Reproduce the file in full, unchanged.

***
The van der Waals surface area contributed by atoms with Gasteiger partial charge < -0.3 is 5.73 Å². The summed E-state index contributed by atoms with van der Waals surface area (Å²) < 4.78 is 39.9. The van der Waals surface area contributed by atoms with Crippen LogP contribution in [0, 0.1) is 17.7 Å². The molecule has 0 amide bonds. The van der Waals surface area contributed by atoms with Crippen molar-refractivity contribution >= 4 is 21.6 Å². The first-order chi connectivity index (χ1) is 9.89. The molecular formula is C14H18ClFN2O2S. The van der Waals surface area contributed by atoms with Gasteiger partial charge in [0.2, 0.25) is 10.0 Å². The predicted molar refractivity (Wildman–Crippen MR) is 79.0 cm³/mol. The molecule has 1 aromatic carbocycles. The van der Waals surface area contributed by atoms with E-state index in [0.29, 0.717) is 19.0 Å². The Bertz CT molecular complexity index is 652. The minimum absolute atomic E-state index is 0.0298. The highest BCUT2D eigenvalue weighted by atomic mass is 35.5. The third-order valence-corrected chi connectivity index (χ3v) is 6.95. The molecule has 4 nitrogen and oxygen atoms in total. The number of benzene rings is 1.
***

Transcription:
The van der Waals surface area contributed by atoms with Gasteiger partial charge < -0.3 is 5.73 Å². The summed E-state index contributed by atoms with van der Waals surface area (Å²) < 4.78 is 39.9. The van der Waals surface area contributed by atoms with Crippen LogP contribution in [0, 0.1) is 17.7 Å². The molecule has 0 amide bonds. The van der Waals surface area contributed by atoms with Crippen molar-refractivity contribution >= 4 is 21.6 Å². The first-order chi connectivity index (χ1) is 9.89. The molecular formula is C14H18ClFN2O2S. The van der Waals surface area contributed by atoms with Gasteiger partial charge in [0.2, 0.25) is 10.0 Å². The predicted molar refractivity (Wildman–Crippen MR) is 79.0 cm³/mol. The molecule has 1 aromatic carbocycles. The van der Waals surface area contributed by atoms with E-state index in [0.29, 0.717) is 19.0 Å². The Bertz CT molecular complexity index is 652. The minimum absolute atomic E-state index is 0.0298. The highest BCUT2D eigenvalue weighted by atomic mass is 35.5. The third-order valence-corrected chi connectivity index (χ3v) is 6.95. The molecule has 4 nitrogen and oxygen atoms in total. The number of benzene rings is 1.